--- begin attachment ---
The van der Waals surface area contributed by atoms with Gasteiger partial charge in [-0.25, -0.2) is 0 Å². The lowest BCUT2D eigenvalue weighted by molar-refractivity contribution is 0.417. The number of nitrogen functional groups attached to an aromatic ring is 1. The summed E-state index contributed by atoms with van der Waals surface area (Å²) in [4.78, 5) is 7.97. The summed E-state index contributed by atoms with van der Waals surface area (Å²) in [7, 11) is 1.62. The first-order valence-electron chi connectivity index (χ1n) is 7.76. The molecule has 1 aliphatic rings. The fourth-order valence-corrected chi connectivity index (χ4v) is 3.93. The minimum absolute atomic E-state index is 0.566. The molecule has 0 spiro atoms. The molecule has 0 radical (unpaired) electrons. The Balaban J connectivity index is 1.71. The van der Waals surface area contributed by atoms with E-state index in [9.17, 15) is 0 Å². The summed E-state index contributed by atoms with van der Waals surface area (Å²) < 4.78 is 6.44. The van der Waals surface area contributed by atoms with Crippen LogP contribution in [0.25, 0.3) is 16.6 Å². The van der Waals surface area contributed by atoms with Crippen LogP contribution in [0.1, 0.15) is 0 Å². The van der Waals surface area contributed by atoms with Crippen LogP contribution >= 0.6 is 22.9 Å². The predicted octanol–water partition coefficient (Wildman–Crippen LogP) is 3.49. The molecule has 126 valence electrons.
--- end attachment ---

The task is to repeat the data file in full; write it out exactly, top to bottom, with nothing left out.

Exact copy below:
The van der Waals surface area contributed by atoms with Gasteiger partial charge in [-0.25, -0.2) is 0 Å². The lowest BCUT2D eigenvalue weighted by molar-refractivity contribution is 0.417. The number of nitrogen functional groups attached to an aromatic ring is 1. The summed E-state index contributed by atoms with van der Waals surface area (Å²) in [4.78, 5) is 7.97. The summed E-state index contributed by atoms with van der Waals surface area (Å²) in [7, 11) is 1.62. The first-order valence-electron chi connectivity index (χ1n) is 7.76. The molecule has 1 aliphatic rings. The fourth-order valence-corrected chi connectivity index (χ4v) is 3.93. The minimum absolute atomic E-state index is 0.566. The molecule has 0 spiro atoms. The molecule has 0 radical (unpaired) electrons. The Balaban J connectivity index is 1.71. The van der Waals surface area contributed by atoms with E-state index in [9.17, 15) is 0 Å². The summed E-state index contributed by atoms with van der Waals surface area (Å²) < 4.78 is 6.44. The van der Waals surface area contributed by atoms with Crippen LogP contribution in [0.25, 0.3) is 16.6 Å². The van der Waals surface area contributed by atoms with Crippen LogP contribution in [0.1, 0.15) is 0 Å². The van der Waals surface area contributed by atoms with Crippen LogP contribution >= 0.6 is 22.9 Å². The predicted octanol–water partition coefficient (Wildman–Crippen LogP) is 3.49. The molecule has 126 valence electrons.